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Ingrid Brindle: a patient perspective on shared electronic health records

Ingrid Brindle: a patient perspective on shared electronic health records


Our health is our lifetime’s work. It is
the most important project we will ever do, isn’t it? When we are born, you know, we
get this random assortment of stuff. We get eyes and bones and blood and guts and all
sorts of things and it is our awesome responsibility to turn that into the best human machine that
we possibly can. We are going to need support and we are going to need the information and
the instruction manual to go with it. As a patient, I think the average patient can spend
something like two hours a year in front of a clinician. I mean, I am a bit of a chronic
case so let’s say I spend 24 hours a year in front of one clinician or another. That
is still 364 days of the year that I am home alone and that is when all the important health
decisions get made. It happens when I am deciding whether to have a glass of wine or a cup of
tea; go up the stairs; take the lift; go out and exercise; don’t. That is when I need
information to enable me to make the best possible fist of those health decisions I
make to improve my health outcomes. I am at Haughton Thornley Medical Centre who
provide me with the most fantastic set of resources for information and help. The first
thing is we have a terrific website. Patients and families have been able to have access
to their online GP records. I have had access to mine since 2006. Remember, I can take all
my GP information with me everywhere I go, at home and abroad, with just two passwords.
It gives me great confidence in my situation wherever I am. It also gives me a tremendous
amount of independence and a tremendous amount of security. When I click onto my records,
I get a summary. The summary gives me an opportunity to choose current problems; current medication;
recent consultations; test results; recent letters; allergies and immunisations. So if I was to choose summary, then I would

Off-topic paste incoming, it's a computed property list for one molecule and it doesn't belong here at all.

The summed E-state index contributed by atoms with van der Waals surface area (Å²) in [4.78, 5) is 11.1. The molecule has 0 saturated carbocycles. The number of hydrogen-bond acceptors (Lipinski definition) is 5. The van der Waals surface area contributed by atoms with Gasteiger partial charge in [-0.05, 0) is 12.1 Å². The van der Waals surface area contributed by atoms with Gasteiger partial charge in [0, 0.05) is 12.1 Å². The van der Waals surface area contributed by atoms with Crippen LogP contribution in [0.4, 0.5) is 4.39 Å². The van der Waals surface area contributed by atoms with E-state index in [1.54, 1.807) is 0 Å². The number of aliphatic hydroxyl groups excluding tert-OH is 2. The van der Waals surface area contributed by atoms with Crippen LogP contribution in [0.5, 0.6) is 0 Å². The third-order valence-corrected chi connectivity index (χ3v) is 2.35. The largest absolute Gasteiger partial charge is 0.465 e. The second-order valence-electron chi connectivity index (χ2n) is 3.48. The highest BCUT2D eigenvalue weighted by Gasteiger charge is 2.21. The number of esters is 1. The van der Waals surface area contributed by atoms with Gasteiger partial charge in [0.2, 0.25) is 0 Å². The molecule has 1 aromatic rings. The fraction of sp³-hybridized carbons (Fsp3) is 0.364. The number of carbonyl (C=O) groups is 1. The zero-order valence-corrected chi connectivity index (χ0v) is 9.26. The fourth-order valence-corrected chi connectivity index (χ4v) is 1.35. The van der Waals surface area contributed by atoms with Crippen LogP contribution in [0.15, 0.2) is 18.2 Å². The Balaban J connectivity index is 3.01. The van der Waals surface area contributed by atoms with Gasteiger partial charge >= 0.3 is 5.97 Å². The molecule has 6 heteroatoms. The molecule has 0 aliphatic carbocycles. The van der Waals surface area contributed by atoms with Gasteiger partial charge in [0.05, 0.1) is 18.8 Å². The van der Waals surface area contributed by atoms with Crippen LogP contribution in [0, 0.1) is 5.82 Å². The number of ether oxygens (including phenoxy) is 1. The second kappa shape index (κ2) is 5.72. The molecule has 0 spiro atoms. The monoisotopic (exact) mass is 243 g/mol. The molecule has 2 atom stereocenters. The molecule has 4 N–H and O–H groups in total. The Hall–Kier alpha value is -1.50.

get a record of my current problems; a list of my significant events. As you can imagine,
this is invaluable for when I have to tell my story again and again and again. I have
monthly blood tests and immuno-suppressants. The doctor will put a comment on when it is
up there so it might say, ‘high but getting better,’ or something like that. I know
the doctor has seen it; I know they will get in touch with me if there is anything that
needs to happen, but if there isn’t anything that needs to happen, they don’t need to
contact me and I don’t need to contact them. I can see any letter that has gone out of
the practice or comes into the practice that is related to me. Now that is absolutely great
because if somebody says, ‘I will refer you’ for something, well I know they have
because I can see that it has gone. Last week I was at cardiology and the cardiologist said
that my notes had turned up and were ‘that big’ and ‘not that big’ and there was
a big chunk of stuff missing and there was some information he needed. So I got out my
mobile phone and showed him the information on my mobile phone! I can look at records of consultations that
I have had with my GP. That is absolutely terrific. This is about safe medicine. If
clinicians are sending people out of their consulting rooms knowing that people are only
going to retain 10 per cent, then it may be a good idea to support those patients by allowing
them to read a record of the consultation so that I can look at it afterwards; I can
make sure I understand what has happened; I can make sure I understand what medication
I am supposed to be taking; what my role is and what happens next, and what the doctor
is going to do next. Every time I go online to look at my blood test results and don’t
have to ring the practice to see if they are there, and all the time I am doing all these
things myself online I am not contacting the practice. To me, empowering patients and giving
them control over their situation so that they understand when they are making all these
hundreds of health choices that they make every day, to me, giving people that information
and allowing them to make a good ‘fist’ of the most important project in their life,
to me that is a no-brainer. I cannot see how you can argue it the other
way round; that patients are going to thrive in an environment where they are not allowed
information and where they are not given support. If we think of ourselves as a team, rather
than you doing stuff to us, I think that is where the exciting progress is, and I think
patients are the biggest under-used resource in the NHS actually. I am sure people have
said that to you. Okay, thanks.

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